Getting obsessed with particular books was what helped my literacy the most. The first books I got excited about were actually Goosebumps – those spine-chilling tales by R L Stine which were so big in the ’90s. When I was nine, they were the most popular exciting fad, and all the kids wanted to read them. I got caught up in this wave of terrifying obsession and all of a sudden, for the first time in my life, I just really wanted to read.

At first it seemed impossible. It was so hard that I had to get my mother to help read to me (very begrudgingly because she hated those silly books). My first Goosebumps book was about a piano being played by a pair of disembodied hands, and with much persuasion, she would read me a chapter and then I’d read a chapter to myself. I struggled through the first book but my literacy skyrocketed aa I read a whole lot of other Goosebumps books.

My mother, hoping my tastes would mature and realising I liked fantastical things, got out The Hobbit from the library. I struggled with it too, painfully, but I adored the mythical world and cried when some of the dwarves died. Then I read some fabulous local books by Margaret Mahy and Gaelyn Gordon. In intermediate school I was reading Lord of the Rings, which was also a big challenge. But over that time my Literacy went from basically zero to the reading level of an 18-year-old by age 12.

I never planned to write a fantasy novel for young people until that flood of nocturnal, purple, sparkly inspiration came in. After that I realised I wanted to write something that would be relevant for New Zealand kids, that was both familiar and fantasy in a way that I’d rarely found in books. That’s why I loved Gaelyn Gordon’s books. They were just so fantastical: there were three cousin witches in Tripswitch, and mythical creatures that were inspired by local mythology in Stonelight and aliens that lived in your brain in and had magical powers in the Alfred Brown books. Those books made me bubble with excitement.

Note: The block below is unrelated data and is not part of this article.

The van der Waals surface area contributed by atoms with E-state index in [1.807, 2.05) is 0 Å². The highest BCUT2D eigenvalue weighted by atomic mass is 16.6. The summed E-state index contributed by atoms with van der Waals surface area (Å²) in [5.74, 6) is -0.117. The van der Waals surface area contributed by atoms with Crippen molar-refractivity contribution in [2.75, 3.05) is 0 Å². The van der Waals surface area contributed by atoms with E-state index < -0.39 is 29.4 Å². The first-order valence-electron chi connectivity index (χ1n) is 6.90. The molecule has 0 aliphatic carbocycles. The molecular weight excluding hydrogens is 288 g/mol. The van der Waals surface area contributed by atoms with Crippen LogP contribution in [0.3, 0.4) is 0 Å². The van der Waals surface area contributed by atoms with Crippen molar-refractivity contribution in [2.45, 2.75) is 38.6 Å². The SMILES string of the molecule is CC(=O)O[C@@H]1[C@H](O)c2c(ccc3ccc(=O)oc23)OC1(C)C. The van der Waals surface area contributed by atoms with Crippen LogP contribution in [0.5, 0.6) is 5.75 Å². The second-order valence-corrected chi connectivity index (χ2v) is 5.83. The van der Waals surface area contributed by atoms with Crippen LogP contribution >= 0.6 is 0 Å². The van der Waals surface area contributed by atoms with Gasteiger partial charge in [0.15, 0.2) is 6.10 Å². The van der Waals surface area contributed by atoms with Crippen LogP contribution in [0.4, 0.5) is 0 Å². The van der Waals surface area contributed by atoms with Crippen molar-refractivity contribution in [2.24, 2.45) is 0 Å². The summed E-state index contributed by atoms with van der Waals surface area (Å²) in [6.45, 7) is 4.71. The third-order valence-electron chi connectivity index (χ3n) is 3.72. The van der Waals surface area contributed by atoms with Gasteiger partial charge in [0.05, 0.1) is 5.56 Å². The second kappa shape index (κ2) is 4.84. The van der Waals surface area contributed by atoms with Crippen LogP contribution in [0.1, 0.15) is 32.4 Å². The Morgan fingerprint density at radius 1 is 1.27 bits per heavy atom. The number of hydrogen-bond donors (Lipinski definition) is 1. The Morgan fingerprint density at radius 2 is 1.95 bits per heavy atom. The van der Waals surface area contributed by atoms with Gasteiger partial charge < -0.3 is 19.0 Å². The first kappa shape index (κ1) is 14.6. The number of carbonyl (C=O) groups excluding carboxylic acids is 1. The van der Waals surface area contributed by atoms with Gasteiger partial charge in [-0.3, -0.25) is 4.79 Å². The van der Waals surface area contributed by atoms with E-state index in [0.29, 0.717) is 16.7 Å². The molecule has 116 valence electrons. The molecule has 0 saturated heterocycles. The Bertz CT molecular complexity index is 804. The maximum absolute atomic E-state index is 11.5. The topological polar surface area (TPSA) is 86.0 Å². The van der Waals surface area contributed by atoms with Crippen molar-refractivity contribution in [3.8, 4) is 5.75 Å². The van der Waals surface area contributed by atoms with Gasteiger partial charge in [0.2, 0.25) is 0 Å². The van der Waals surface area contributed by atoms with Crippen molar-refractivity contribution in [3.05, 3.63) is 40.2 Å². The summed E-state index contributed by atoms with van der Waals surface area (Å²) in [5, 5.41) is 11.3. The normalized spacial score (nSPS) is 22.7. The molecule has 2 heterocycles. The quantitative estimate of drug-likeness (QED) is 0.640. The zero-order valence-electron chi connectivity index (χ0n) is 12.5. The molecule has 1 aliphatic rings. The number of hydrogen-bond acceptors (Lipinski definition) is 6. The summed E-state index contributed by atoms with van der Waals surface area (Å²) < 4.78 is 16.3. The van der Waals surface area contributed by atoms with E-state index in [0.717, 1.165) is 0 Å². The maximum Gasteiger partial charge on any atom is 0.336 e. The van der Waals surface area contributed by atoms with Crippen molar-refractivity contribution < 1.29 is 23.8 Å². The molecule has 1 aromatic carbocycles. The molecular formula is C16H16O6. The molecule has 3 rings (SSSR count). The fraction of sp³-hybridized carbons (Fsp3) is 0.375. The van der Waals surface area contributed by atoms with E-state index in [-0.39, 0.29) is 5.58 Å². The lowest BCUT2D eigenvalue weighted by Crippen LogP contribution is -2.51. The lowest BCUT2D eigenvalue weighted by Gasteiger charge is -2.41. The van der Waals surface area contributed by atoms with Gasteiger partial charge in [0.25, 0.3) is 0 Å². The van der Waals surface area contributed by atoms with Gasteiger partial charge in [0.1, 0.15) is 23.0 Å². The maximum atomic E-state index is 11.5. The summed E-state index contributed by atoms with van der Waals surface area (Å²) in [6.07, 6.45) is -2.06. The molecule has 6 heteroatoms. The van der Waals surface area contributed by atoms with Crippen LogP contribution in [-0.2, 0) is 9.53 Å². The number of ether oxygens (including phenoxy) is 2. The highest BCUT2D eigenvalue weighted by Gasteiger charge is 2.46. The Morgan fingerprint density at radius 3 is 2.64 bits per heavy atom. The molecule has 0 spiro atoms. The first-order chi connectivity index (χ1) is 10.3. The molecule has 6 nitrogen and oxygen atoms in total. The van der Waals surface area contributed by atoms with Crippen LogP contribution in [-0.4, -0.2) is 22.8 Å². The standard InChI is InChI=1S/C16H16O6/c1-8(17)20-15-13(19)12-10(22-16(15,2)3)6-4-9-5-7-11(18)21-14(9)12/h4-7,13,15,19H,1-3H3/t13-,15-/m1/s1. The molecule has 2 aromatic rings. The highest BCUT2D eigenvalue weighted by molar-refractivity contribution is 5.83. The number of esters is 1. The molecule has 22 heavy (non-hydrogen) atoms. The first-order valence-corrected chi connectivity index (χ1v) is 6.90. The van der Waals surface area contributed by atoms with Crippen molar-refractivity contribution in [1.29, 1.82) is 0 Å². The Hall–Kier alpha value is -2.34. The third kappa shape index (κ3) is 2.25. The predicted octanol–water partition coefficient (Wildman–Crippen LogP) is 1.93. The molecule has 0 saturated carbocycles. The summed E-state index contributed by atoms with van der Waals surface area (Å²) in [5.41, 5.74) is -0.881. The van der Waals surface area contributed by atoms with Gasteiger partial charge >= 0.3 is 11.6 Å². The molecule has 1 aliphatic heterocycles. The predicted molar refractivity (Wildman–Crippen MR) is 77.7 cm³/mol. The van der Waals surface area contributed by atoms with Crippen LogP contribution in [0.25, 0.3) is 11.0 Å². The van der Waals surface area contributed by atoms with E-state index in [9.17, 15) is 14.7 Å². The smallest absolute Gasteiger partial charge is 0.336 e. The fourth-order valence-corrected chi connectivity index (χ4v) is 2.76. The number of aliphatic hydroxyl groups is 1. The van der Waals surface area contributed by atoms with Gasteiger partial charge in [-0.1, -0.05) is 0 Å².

It was quite a journey going from feeling like I would have no place at all in society because I would never learn to read and write in English to my thrilling love of reading and the sense that I’d finally found places that I belonged even if they were inside the pages of books. I loved reading so much at intermediate school that I learned how to walk and hold books and read at the same time which is really quite satisfying in a way, though it turns out that’s not the ideal way to read (if you don’t like bumping into things, anyway).

Finding that love of books is something I want to share with other young people because I love the feeling of connectedness, of communion with something bigger, deeper and greater. I want to share the sense of meaning and empathy that people can get through reading. These things inspired me to write novels in the first place.

The other thing that came to me in the rush of sparkly inspiration that led to Awa and the Dreamrealm was a surprising sense of terror. It was that kind of fearful awe I get from thoughts of enormous sea creatures in the deepest ocean. And I was very confused about why this was happening. A couple of people I talked to suggested that this fear was part of the story.

The terror made me reflect on the extreme fears and anxiety that I’d experienced as a child, often through ordinary daily life activities. I still struggle with anxiety, and I’ve learned a lot of skills to manage it now, but as a child, I had no idea what it even was.

Anxiety is so invisible. It’s often silent. It’s often thought of as shyness or something else matching the external behavioural responses, but internally it’s extreme and painful and awful and paralysing. For me it is tightening in the chest and constricted breathing, and it was set off by so many things, being such a sensitive child. I’ve read that anxiety disorders in children are on the rise and that 11% of kids experience anxiety, compared to 3% with depression. I’m not sure if it’s actually on the rise or if people just never realised this was happening before.

I suspect that sensitive kids are more prone to anxiety and I wanted to explore this theme in Awa and the Dreamrealm. Being a sensitive person can also be a strength which is why the story kind of celebrates sensitivity as a special ability. I wanted that to be a kind of superpower, and I wanted to bring anxiety into the story in a way where it was both a challenge for Awa and an opportunity for her to develop resilience.

Children and teens have helped me write this book. My eleven-year-old daughter has been a wonderful editor, giving excellent advice. Some of her friends as well as other family members and other young people I’ve never met have read the draft and gave superb advice on how to improve it. I was relieved and excited that they not only read it quickly, but they all enjoyed it, related to the characters and connected with the story.